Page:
Wednesday, January 27, 2021

Colchicine and COVID19

 The response from plant biologists was a unified "YIKES!"

Colchicine?  Really?  That's the stuff we use to wreck biology, or at least give its decedents too many chromosomes. 

A recent press release exclaimed the therapeutic effects of this regent in the treatment of COVID19.  A clinical trial of 6000 planned individuals was performed in a double-blind, randomized, placebo-controlled, multi institutional study. The study was piloted by the Montreal Heart Institute. Other international institutions are also examining its effect in separate clinical trials. 

Colchine is derived from the crocus flower, and is best known for its ability to arrest cell division by disrupting the molecular cables that attach to chromosomes. These tiny fibers pull normally pull half of the chromosomes into each new daughter cell. Colchicine disrupts their formation, meaning one cell gets a heavy load of genetic material. 

In plant biology that can be a good thing.  Plants with extra sets of chromosomes oftentimes have bigger fruits and flowers, and other production traits. Modern strawberry has four sets, banana three, sugar cane six. No big deal. 

But in animal biology there are other applications.  Some of the first where in cancer chemotherapy. Clearly colchicine stops cell division in vitro, so perhaps it would hinder growth of rapidly dividing tumor cells. There is some in vivo evidence of this, mostly from animal models. 

There is a lot of literature on colchicine, with mixed results from clinical application. One study showed a significant decrease in "all cancers" in male, Taiwanese patients using colchicine to treat gout (Kuo et al., 2015).

 Why gout?  Gout, arthritis, pericarditis and other inflammatory disorders rely on polymerization of the same microtubules, the tiny intracellular cables that help cells divide. Rearrangements of this cytoskeleton are hallmarks of inflammation.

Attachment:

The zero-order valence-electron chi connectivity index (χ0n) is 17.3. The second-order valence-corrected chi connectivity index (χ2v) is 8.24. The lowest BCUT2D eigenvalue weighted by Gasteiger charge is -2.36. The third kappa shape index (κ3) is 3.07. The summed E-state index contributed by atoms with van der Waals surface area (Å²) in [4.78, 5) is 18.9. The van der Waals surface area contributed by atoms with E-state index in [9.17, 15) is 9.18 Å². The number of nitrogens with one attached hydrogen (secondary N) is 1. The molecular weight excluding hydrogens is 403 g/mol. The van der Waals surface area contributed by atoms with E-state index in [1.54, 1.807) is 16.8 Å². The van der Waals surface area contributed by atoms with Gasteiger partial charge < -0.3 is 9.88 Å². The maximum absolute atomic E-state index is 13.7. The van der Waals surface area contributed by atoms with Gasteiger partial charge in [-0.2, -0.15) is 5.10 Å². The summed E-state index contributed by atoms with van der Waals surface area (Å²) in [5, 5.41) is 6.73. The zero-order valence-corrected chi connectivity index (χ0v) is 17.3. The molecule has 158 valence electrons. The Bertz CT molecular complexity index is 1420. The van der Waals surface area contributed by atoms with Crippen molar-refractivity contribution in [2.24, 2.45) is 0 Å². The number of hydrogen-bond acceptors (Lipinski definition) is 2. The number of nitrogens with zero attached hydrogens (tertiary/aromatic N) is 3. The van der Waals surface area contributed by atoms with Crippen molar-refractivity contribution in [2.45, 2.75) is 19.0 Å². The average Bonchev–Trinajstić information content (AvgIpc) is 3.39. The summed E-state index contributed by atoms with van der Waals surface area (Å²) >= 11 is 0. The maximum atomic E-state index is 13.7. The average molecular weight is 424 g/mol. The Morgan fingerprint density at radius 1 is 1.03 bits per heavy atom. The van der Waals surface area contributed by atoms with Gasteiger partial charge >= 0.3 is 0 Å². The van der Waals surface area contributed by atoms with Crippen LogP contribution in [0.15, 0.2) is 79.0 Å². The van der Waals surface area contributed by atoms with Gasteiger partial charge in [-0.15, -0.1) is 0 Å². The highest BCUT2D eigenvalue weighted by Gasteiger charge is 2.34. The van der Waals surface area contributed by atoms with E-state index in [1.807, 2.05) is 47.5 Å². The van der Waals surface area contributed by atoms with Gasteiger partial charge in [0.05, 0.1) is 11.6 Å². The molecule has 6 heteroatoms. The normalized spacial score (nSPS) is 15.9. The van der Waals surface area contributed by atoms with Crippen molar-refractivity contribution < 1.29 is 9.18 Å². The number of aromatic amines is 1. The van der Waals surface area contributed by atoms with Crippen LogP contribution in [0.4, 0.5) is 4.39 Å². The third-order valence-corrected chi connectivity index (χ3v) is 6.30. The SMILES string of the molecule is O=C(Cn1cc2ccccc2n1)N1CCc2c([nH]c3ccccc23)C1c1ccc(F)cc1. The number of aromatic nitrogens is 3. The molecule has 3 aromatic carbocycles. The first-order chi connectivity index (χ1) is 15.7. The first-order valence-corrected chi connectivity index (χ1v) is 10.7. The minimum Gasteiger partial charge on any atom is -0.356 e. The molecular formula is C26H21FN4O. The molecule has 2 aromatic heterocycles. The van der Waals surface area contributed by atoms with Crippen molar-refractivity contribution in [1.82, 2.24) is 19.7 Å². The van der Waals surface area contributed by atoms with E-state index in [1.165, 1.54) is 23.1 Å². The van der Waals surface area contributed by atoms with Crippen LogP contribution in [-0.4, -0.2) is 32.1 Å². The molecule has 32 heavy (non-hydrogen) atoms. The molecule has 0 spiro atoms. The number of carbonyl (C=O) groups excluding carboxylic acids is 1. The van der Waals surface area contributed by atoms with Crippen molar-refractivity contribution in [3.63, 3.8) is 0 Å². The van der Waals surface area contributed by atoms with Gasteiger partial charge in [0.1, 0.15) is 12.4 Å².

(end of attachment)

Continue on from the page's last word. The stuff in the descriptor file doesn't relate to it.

Inflammation is also an aspect of COVID19's effects, so testing a therapeutic application was a reasonable hypothesis.

The results were quite positive, suggesting fewer hospitalizations, decreased need for a ventilator, and less chance of dying from the infection.

That's great!  Or is it? 

The information did not come from a peer-reviewed paper or even a preprint.  It was a press release, and now many in the public are poking their health care providers for a dose of the miracle stuff (some hoping to pick some up on the way to the anti-vaccine rally). 

It puts physicians in a bad place.




The problem arises from the rather strong definitive wording from effects that are merely "approaching statistical significance" 


"This major scientific discovery makes colchicine the world’s first oral drug that could be used to treat non-hospitalized patients with COVID19." 

Are press releases writing checks peer-review can't cash? 


The problem comes from the fact that we do not know why the experiments were terminated early, mostly likely because they met a statistical endpoint.   They didn't discuss adverse effects (which are an issue with colchicine, as the digestive epithelium is affected leading to diarrhea, etc.), confidence intervals, and the results from PCR positives versus others.  

In other words, while results may be encouraging, there is not enough here to make an informed clinical recommendation.  

Most physicians understand the side effects and should be hesitant to prescribe based on a press release. 

On the other hand, this is all patients need to know it works. 

And we have now created the conspiracy vortex.  Physicians make a good decision, patients make a bad one, and the inability to get the drug/poison is viewed as the dirty work of Big Pharma and Bill Gates. 

Like hydroxyquinoline and ivermectin before it, there are legitimate applications for the drug, albeit with scant compelling application in treatment of COVID19.